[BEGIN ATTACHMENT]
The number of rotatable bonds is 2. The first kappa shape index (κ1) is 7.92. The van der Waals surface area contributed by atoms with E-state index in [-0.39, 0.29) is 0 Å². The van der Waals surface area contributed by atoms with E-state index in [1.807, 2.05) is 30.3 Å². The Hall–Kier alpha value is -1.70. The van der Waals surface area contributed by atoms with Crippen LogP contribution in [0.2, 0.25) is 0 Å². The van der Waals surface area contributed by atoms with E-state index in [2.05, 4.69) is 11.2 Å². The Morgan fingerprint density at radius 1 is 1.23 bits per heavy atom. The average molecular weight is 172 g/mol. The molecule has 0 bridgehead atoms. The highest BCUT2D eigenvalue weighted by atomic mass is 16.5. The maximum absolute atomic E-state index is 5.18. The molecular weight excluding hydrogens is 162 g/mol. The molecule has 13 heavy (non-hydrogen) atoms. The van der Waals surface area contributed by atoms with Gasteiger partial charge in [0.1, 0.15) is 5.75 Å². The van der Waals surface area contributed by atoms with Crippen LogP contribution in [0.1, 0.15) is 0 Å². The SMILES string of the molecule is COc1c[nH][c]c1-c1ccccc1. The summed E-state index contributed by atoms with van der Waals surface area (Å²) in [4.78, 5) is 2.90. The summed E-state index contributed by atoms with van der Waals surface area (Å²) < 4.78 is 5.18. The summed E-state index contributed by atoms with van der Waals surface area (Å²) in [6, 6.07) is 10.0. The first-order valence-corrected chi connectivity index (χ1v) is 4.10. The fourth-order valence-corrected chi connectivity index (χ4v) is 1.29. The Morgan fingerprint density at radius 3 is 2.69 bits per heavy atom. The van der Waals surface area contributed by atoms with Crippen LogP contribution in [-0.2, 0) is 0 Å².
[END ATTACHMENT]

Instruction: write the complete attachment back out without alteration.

The number of rotatable bonds is 2. The first kappa shape index (κ1) is 7.92. The van der Waals surface area contributed by atoms with E-state index in [-0.39, 0.29) is 0 Å². The van der Waals surface area contributed by atoms with E-state index in [1.807, 2.05) is 30.3 Å². The Hall–Kier alpha value is -1.70. The van der Waals surface area contributed by atoms with Crippen LogP contribution in [0.2, 0.25) is 0 Å². The van der Waals surface area contributed by atoms with E-state index in [2.05, 4.69) is 11.2 Å². The Morgan fingerprint density at radius 1 is 1.23 bits per heavy atom. The average molecular weight is 172 g/mol. The molecule has 0 bridgehead atoms. The highest BCUT2D eigenvalue weighted by atomic mass is 16.5. The maximum absolute atomic E-state index is 5.18. The molecular weight excluding hydrogens is 162 g/mol. The molecule has 13 heavy (non-hydrogen) atoms. The van der Waals surface area contributed by atoms with Gasteiger partial charge in [0.1, 0.15) is 5.75 Å². The van der Waals surface area contributed by atoms with Crippen LogP contribution in [0.1, 0.15) is 0 Å². The SMILES string of the molecule is COc1c[nH][c]c1-c1ccccc1. The summed E-state index contributed by atoms with van der Waals surface area (Å²) in [4.78, 5) is 2.90. The summed E-state index contributed by atoms with van der Waals surface area (Å²) < 4.78 is 5.18. The summed E-state index contributed by atoms with van der Waals surface area (Å²) in [6, 6.07) is 10.0. The first-order valence-corrected chi connectivity index (χ1v) is 4.10. The fourth-order valence-corrected chi connectivity index (χ4v) is 1.29. The Morgan fingerprint density at radius 3 is 2.69 bits per heavy atom. The van der Waals surface area contributed by atoms with Crippen LogP contribution in [-0.2, 0) is 0 Å².